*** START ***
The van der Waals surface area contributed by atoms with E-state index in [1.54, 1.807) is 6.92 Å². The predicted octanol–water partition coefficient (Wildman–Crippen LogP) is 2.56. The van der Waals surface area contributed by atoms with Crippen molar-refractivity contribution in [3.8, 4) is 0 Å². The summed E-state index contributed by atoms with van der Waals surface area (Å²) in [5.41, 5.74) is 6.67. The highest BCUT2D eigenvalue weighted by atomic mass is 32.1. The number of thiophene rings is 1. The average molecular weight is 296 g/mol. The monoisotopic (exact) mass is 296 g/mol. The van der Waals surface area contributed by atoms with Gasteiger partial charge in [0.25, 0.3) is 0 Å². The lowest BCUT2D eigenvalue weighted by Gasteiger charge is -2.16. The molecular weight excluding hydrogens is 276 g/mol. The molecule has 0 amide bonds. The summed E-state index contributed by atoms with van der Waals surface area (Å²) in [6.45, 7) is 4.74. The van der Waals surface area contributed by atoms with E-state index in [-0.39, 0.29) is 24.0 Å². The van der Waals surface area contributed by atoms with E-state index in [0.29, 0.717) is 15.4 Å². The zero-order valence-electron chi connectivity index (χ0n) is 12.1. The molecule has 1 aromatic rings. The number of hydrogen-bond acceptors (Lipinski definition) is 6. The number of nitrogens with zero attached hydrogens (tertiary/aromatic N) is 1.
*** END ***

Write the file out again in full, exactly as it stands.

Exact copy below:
The van der Waals surface area contributed by atoms with E-state index in [1.54, 1.807) is 6.92 Å². The predicted octanol–water partition coefficient (Wildman–Crippen LogP) is 2.56. The van der Waals surface area contributed by atoms with Crippen molar-refractivity contribution in [3.8, 4) is 0 Å². The summed E-state index contributed by atoms with van der Waals surface area (Å²) in [5.41, 5.74) is 6.67. The highest BCUT2D eigenvalue weighted by atomic mass is 32.1. The number of thiophene rings is 1. The average molecular weight is 296 g/mol. The monoisotopic (exact) mass is 296 g/mol. The van der Waals surface area contributed by atoms with Gasteiger partial charge in [0.25, 0.3) is 0 Å². The lowest BCUT2D eigenvalue weighted by Gasteiger charge is -2.16. The molecular weight excluding hydrogens is 276 g/mol. The molecule has 0 amide bonds. The summed E-state index contributed by atoms with van der Waals surface area (Å²) in [6.45, 7) is 4.74. The van der Waals surface area contributed by atoms with E-state index in [-0.39, 0.29) is 24.0 Å². The van der Waals surface area contributed by atoms with E-state index in [0.29, 0.717) is 15.4 Å². The zero-order valence-electron chi connectivity index (χ0n) is 12.1. The molecule has 1 aromatic rings. The number of hydrogen-bond acceptors (Lipinski definition) is 6. The number of nitrogens with zero attached hydrogens (tertiary/aromatic N) is 1.